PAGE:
Colleges across the U.S. have put a new spin on "take your child to work day," or in this case, "take your parent to school day."
By flipping the tradition so parents are the ones tagging along with their college-aged kids, more than 90 percent of schools have expanded their freshman orientations to include programming for parents, according to a 2011 National Orientation Directors Association survey of 200-plus schools, reported in the Boston Globe this week.
Schools have different approaches to their parent orientations. Some, such as Boston College, urge parents "not to judge," according to the Globe. Motivational speaker Norm Bossio told parents at BC, "Don't wreck this by being a nervous wreck."
Michigan State University's parent orientation program emphasizes the importance of parents, students, and the university working together to ensure that students have the best possible college experience.
Several parents have responded favorably to their own taste of the college experience. A parent of the University of Colorado-Boulder said, "The parental portion of the orientation was phenomenal. This is my first child going off to college and we are out of state. I have to say that this visit has alleviated a tremendous amount of anxiety and stress."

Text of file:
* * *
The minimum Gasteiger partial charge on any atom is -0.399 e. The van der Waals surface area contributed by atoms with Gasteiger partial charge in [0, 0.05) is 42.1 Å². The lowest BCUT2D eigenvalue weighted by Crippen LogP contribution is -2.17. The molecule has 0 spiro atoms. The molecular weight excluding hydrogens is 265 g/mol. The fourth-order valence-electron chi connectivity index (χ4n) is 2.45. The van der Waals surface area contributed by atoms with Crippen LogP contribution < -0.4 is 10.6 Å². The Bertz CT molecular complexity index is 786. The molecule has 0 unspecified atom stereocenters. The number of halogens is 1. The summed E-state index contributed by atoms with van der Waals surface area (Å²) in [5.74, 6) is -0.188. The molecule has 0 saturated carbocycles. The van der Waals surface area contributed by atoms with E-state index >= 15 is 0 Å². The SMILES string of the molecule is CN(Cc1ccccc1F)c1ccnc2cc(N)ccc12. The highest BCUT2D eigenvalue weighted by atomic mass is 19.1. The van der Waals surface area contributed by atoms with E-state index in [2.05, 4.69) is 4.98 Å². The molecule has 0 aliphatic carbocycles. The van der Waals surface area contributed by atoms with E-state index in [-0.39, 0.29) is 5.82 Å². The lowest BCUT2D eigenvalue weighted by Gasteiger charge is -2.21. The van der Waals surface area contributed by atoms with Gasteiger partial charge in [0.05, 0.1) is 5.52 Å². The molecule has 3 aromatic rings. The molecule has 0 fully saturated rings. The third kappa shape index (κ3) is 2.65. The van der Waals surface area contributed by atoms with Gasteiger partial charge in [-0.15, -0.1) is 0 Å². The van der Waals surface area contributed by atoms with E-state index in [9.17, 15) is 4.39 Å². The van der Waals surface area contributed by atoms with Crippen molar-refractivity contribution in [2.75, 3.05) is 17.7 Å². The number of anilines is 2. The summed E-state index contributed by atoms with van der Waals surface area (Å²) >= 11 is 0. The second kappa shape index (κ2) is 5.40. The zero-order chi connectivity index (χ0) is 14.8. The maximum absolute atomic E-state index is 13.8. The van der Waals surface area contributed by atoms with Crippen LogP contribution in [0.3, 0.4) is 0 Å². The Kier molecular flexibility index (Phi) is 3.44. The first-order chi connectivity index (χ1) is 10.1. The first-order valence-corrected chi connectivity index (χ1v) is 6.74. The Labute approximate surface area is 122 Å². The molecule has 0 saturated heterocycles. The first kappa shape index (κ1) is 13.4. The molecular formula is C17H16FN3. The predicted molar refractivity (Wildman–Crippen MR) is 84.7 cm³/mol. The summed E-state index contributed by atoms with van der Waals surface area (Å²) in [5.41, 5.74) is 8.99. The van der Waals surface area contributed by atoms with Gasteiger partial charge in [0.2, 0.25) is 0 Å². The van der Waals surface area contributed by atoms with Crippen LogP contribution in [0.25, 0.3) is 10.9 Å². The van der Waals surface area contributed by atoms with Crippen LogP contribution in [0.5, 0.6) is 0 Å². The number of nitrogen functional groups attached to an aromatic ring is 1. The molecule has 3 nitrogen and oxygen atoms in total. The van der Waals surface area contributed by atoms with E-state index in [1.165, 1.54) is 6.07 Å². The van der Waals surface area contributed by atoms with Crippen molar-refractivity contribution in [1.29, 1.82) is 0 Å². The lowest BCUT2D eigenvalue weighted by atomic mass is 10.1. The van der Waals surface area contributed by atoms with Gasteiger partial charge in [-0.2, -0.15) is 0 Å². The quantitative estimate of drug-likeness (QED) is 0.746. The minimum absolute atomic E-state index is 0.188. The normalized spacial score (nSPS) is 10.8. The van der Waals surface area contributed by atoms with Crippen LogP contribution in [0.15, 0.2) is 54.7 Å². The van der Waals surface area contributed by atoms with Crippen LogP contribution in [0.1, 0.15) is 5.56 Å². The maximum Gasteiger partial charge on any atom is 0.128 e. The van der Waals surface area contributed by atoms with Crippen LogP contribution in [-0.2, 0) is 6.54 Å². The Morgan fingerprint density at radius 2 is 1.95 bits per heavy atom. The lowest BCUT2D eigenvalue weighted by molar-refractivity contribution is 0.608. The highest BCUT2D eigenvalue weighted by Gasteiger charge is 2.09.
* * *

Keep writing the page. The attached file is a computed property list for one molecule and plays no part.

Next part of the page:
Apparently, all it takes for parents to be reminded that their child will be okay in college is an orientation complete with speakers telling them to stay off their kid's Facebook page, a conscious pledge not to call every hour on the hour, and a reception with wine and cheese.